Raw oysters have complex flavors that vary greatly among varieties and regions: sweet, salty, earthy, or even melon. Connoisseurs speak of oysters much as fine wines, distinguishing Wellfleets from Kumamotos, Blue Points, Canadas, Yaquina Bays, Malpeques and Cape Mays. Each has an identifiable flavor profile created by the mineral content, salinity and food supply in their region of origin, though the texture of each is soft, runny, fleshy, and crisp on the palate. According to James King of JP Shellfish in Eliot, ME, a fresh Damariscotta oyster can fetch up to $5 on the half shell at the toniest raw bars in Los Angeles.
Oysters feed by filtering the water around them of nutrients and so they naturally concentrate the surrounding water chemistry and organic matter, sometimes including harmful bacteria. Oysters from the Gulf Coast, for example, contain high bacterial loads of human pathogens in the warm months, some more deadly than Salmonella. This characteristic makes oysters prone to contamination of all kinds, often interrupting supplies and even wiping out whole oyster populations. They are a seasonal harvest sometimes for biological reasons and other times by regulation.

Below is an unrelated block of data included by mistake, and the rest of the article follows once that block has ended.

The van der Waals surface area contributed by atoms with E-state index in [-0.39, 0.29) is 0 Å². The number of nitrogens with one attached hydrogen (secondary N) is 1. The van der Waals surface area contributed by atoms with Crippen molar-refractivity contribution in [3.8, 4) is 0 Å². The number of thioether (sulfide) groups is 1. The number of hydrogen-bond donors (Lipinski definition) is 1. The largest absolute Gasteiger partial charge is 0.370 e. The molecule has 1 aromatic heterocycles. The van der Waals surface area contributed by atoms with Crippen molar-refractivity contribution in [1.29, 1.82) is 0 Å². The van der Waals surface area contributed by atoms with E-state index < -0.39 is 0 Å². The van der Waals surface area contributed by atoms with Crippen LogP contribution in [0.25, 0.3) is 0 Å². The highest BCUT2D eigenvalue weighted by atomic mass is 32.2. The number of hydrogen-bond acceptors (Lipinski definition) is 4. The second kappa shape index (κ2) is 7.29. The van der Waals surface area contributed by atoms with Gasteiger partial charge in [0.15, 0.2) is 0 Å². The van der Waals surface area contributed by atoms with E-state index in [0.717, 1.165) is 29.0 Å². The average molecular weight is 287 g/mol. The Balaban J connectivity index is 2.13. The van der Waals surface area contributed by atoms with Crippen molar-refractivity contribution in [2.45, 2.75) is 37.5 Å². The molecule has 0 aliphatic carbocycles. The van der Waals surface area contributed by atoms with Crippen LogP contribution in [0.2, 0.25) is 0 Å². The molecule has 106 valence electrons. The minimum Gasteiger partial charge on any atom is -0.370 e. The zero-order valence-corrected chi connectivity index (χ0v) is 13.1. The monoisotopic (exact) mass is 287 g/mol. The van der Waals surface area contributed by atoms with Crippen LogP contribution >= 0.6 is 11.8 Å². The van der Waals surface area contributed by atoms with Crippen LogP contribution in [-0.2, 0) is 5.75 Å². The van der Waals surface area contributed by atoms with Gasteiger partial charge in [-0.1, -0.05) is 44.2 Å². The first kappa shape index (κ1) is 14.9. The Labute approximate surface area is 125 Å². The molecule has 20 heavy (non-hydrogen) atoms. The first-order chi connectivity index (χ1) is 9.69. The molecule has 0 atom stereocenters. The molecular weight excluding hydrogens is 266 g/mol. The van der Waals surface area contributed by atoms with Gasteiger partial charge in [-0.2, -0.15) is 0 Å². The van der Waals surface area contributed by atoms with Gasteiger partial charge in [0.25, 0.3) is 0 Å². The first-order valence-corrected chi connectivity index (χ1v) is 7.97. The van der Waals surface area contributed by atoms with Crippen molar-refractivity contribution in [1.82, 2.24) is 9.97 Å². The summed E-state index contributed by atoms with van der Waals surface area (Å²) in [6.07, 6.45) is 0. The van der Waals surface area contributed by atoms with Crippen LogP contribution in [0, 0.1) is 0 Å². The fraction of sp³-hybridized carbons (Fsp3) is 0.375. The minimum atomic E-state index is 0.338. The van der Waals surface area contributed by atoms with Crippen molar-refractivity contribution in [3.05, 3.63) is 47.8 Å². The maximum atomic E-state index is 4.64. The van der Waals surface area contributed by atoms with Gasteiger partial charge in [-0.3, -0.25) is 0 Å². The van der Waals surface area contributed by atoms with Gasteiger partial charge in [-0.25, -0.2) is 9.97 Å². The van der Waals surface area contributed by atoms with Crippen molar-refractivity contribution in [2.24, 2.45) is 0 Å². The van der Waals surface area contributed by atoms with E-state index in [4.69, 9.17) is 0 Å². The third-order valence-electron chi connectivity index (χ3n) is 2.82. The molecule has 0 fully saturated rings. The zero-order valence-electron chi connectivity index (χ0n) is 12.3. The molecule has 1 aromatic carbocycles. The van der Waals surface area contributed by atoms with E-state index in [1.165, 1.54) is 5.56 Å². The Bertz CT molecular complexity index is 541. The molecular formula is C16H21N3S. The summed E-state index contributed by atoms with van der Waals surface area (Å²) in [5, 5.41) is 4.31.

FOA will bring 1.3 million pounds of fresh oysters to market annually. Grown under scientific controls and the purest water quality, they will taste delicious, be available year round and give oyster aficionados and restaurateurs confidence that they are wholesome as well as tasty.
Samphire (Click Here)
Salicornia europaea plants grow naturally in saline areas such as reclaimed lands, closed salt farms, and seashores where they draw nourishment from dissolved seawater minerals. In England, it is one of several plants known as Samphire; a name believed to be a corruption of the French, herbe de Saint-Pierre.” Samphire grows nicely in the saline water that FOA uses to raise its shrimp and contributes to maintaining a fine nutrient balance in the aquatic eco-system.
As a salty, crunchy salad herb, Samphire is perhaps the world’s saltiest edible vegetable, though it is highly edible, either cooked or raw.
Recently, Samphire has garnered attention for its effectiveness in reducing hypertension, heart diseases, cardiovascular diseases, diabetes, and constipation. FOA’s Samphire will be produced without synthetic chemicals, fungicides or fertilizers and so it fully qualifies as an organic vegetable.
Samphire is usually either boiled, microwaved or steamed and then coated in butter or olive oil. Most cooks add plenty of water to dilute the salt. After cooking, the tender, edible flesh is pulled off from the string-like core. The cooked vegetable resembles seaweed in color, and the flavor and texture are similar to young spinach stems or top grade young asparagus. Samphire is very often used as a suitably maritime accompaniment to fish or seafood.
FOA believes that the restaurateurs and chefs who purchase our shrimp and oysters will welcome Samphire as a new, distinctive, healthy, nutritious, organic vegetable side dish. Our informal surveys support that view. Shoppers can find it on the shelves at many Whole Foods stores around the US at about $10-12/lb.